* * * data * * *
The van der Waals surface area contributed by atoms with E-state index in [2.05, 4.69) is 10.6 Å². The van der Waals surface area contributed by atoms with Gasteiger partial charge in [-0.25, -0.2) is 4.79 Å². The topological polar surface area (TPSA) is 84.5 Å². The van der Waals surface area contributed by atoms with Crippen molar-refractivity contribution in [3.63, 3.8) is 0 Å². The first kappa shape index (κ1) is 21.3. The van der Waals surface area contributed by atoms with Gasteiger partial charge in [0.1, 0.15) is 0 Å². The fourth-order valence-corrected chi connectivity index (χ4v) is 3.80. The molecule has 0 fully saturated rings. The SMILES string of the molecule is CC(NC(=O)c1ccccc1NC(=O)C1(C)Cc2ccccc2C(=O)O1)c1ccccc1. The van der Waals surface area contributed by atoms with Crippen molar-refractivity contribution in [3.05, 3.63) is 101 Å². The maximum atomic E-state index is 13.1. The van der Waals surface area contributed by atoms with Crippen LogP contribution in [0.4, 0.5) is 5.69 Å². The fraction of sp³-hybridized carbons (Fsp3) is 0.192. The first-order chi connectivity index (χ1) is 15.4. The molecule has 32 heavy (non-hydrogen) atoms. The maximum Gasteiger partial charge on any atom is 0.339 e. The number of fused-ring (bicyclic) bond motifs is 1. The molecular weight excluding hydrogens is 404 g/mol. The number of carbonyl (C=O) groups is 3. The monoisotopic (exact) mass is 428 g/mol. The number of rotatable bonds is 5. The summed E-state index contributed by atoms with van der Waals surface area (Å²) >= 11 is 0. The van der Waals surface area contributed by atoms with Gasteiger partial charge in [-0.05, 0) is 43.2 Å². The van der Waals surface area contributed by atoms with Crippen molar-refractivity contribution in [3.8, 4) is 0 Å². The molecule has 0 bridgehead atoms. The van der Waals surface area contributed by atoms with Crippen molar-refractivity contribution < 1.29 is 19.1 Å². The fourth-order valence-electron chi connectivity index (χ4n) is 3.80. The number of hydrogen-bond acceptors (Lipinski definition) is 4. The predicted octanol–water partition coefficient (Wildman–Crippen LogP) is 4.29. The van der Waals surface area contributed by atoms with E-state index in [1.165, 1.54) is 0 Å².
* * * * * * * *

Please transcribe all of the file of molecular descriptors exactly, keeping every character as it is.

The van der Waals surface area contributed by atoms with E-state index in [2.05, 4.69) is 10.6 Å². The van der Waals surface area contributed by atoms with Gasteiger partial charge in [-0.25, -0.2) is 4.79 Å². The topological polar surface area (TPSA) is 84.5 Å². The van der Waals surface area contributed by atoms with Crippen molar-refractivity contribution in [3.63, 3.8) is 0 Å². The first kappa shape index (κ1) is 21.3. The van der Waals surface area contributed by atoms with Gasteiger partial charge in [0.1, 0.15) is 0 Å². The fourth-order valence-corrected chi connectivity index (χ4v) is 3.80. The molecule has 0 fully saturated rings. The SMILES string of the molecule is CC(NC(=O)c1ccccc1NC(=O)C1(C)Cc2ccccc2C(=O)O1)c1ccccc1. The van der Waals surface area contributed by atoms with Crippen molar-refractivity contribution in [3.05, 3.63) is 101 Å². The maximum atomic E-state index is 13.1. The van der Waals surface area contributed by atoms with Crippen LogP contribution in [0.4, 0.5) is 5.69 Å². The fraction of sp³-hybridized carbons (Fsp3) is 0.192. The first-order chi connectivity index (χ1) is 15.4. The molecule has 32 heavy (non-hydrogen) atoms. The maximum Gasteiger partial charge on any atom is 0.339 e. The number of fused-ring (bicyclic) bond motifs is 1. The molecular weight excluding hydrogens is 404 g/mol. The number of carbonyl (C=O) groups is 3. The monoisotopic (exact) mass is 428 g/mol. The number of rotatable bonds is 5. The summed E-state index contributed by atoms with van der Waals surface area (Å²) >= 11 is 0. The van der Waals surface area contributed by atoms with Gasteiger partial charge in [-0.05, 0) is 43.2 Å². The van der Waals surface area contributed by atoms with Crippen molar-refractivity contribution in [3.8, 4) is 0 Å². The molecule has 0 bridgehead atoms. The van der Waals surface area contributed by atoms with Crippen molar-refractivity contribution < 1.29 is 19.1 Å². The fourth-order valence-electron chi connectivity index (χ4n) is 3.80. The number of hydrogen-bond acceptors (Lipinski definition) is 4. The predicted octanol–water partition coefficient (Wildman–Crippen LogP) is 4.29. The van der Waals surface area contributed by atoms with E-state index in [1.165, 1.54) is 0 Å².